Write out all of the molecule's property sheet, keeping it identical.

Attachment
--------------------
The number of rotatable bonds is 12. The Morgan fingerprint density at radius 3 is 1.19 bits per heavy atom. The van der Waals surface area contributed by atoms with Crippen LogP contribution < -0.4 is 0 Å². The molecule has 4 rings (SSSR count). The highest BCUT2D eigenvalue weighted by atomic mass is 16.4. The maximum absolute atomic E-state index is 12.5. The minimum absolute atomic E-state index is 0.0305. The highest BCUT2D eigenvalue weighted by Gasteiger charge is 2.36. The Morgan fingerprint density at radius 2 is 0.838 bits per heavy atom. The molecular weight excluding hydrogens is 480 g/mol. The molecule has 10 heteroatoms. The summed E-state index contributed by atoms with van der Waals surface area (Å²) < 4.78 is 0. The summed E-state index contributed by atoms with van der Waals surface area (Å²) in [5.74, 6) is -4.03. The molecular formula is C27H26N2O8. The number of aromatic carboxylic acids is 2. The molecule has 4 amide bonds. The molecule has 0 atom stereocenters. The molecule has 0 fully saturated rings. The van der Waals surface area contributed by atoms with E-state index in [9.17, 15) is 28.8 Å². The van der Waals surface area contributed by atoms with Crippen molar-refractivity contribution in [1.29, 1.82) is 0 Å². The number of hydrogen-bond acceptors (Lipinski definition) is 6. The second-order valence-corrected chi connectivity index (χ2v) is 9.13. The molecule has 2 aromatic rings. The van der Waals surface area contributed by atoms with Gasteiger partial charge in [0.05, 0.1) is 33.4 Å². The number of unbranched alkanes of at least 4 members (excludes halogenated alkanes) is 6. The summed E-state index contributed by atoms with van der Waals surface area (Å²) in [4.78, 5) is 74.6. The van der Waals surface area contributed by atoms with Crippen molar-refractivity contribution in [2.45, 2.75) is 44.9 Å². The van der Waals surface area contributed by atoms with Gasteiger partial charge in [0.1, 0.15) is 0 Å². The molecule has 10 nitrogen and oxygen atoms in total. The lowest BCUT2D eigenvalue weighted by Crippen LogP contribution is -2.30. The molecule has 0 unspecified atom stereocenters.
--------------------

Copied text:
The number of rotatable bonds is 12. The Morgan fingerprint density at radius 3 is 1.19 bits per heavy atom. The van der Waals surface area contributed by atoms with Crippen LogP contribution < -0.4 is 0 Å². The molecule has 4 rings (SSSR count). The highest BCUT2D eigenvalue weighted by atomic mass is 16.4. The maximum absolute atomic E-state index is 12.5. The minimum absolute atomic E-state index is 0.0305. The highest BCUT2D eigenvalue weighted by Gasteiger charge is 2.36. The Morgan fingerprint density at radius 2 is 0.838 bits per heavy atom. The molecular weight excluding hydrogens is 480 g/mol. The molecule has 10 heteroatoms. The summed E-state index contributed by atoms with van der Waals surface area (Å²) < 4.78 is 0. The summed E-state index contributed by atoms with van der Waals surface area (Å²) in [5.74, 6) is -4.03. The molecular formula is C27H26N2O8. The number of aromatic carboxylic acids is 2. The molecule has 4 amide bonds. The molecule has 0 atom stereocenters. The molecule has 0 fully saturated rings. The van der Waals surface area contributed by atoms with E-state index in [9.17, 15) is 28.8 Å². The van der Waals surface area contributed by atoms with Crippen molar-refractivity contribution in [1.29, 1.82) is 0 Å². The number of hydrogen-bond acceptors (Lipinski definition) is 6. The second-order valence-corrected chi connectivity index (χ2v) is 9.13. The molecule has 2 aromatic rings. The van der Waals surface area contributed by atoms with Gasteiger partial charge in [0.05, 0.1) is 33.4 Å². The number of unbranched alkanes of at least 4 members (excludes halogenated alkanes) is 6. The summed E-state index contributed by atoms with van der Waals surface area (Å²) in [4.78, 5) is 74.6. The van der Waals surface area contributed by atoms with Crippen molar-refractivity contribution in [2.45, 2.75) is 44.9 Å². The van der Waals surface area contributed by atoms with Gasteiger partial charge in [0.1, 0.15) is 0 Å². The molecule has 10 nitrogen and oxygen atoms in total. The lowest BCUT2D eigenvalue weighted by Crippen LogP contribution is -2.30. The molecule has 0 unspecified atom stereocenters.